Fig. 7.

The relationship between Chromium (Cr) Biota-Sediment Accumulation Factor (BSAF) and sediment pH for (A) Baltic clams (Macoma balthica) and (B) Oregon pill bugs (Gnorimosphaeroma oregonensis) sampled at five intertidal mudflats along the north coast of British Columbia, Canada.

Tab. 2.

Correlation coefficients for the relationship between sediment pH and Biota-Sediment Accumulation Factors of 8 potentially toxic elements in Baltic clams (Macoma balthica) and Oregon pill bugs (Gnorimosphaeroma oregonensis) at all five sampling locations in the Skeena Estuary.

<h2>Correlation coefficients for the relationship between sediment pH and Biota-Sediment Accumulation Factors of 8 potentially toxic elements in Baltic clams (<i>Macoma balthica</i>) and Oregon pill bugs (<i>Gnorimosphaeroma oregonensis</i>) at all five sampling locations in the Skeena Estuary.</h2>

Conclusions

We found evidence to indicate that the discharge of papermill sludge containing PTEs from the decommissioned papermill on Watson Island has changed the sediment geochemistry at Papermill Bay by reducing the pH and increasing the total and EDTA extractable concentrations of Cd, Cr, and Pb. However, the benthic invertebrate community composition confirms that the population has mostly recovered from previous disturbance. Oregon pill bugs (G. oregonensis) were one of only two benthic invertebrate species observed at all five study sites. G. oregonensis is a cosmopolitan species and is tolerant of sites contaminated with papermill effluent because it uses the fibers discharged as a food source. Thus, we conclude here that G. oregonensis makes an excellent candidate biomonitor species to assess recovery from the environmental impact of the papermill on Watson Island and is a candidate biomonitor for monitoring the future impacts of similar industrial development projects on intertidal ecosystems.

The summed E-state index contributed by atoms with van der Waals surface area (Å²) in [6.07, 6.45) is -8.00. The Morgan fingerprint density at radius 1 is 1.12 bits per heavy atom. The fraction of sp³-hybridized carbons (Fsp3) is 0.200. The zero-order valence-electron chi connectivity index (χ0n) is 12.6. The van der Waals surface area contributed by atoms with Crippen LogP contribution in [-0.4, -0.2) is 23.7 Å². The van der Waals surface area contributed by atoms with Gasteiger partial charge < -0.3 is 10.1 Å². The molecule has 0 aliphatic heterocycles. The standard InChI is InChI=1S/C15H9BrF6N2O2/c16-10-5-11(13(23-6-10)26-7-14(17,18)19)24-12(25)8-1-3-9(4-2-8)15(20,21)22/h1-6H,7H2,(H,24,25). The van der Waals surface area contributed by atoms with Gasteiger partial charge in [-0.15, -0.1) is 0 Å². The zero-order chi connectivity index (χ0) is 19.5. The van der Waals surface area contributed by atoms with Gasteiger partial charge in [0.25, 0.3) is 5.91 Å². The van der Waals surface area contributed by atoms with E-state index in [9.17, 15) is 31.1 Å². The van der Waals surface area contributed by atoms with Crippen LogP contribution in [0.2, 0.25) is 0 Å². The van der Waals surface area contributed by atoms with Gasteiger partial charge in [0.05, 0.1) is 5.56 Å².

Supporting information

S1 File [pdf]
Supporting information for: Relationships between Potentially Toxic Elements in intertidal sediments and their bioaccumulation by benthic invertebrates.

S1 Table [pdf]
PERMANCOVA showing sediment properties (pH, median particle diameter, C and N) varied by site, depth, and transect.

S2 Table [pdf]
PERMANCOVA showing that sediment total and EDTA extractable (potentially bioavailable) PTEs varied by site and transect.

S3 Table [tb]
Analysis of Variance for sediment properties. F-statistics of a two-way ANOVA with ‘site’ and ‘depth’ as the two factors.

S4 Table [pdf]
Concentrations (mg kg) of Cr, Co, Ni, Cu, Zn, As, Cd and Pb in benthic invertebrates sampled from five intertidal mudflats along the north coast of British Columbia, Canada.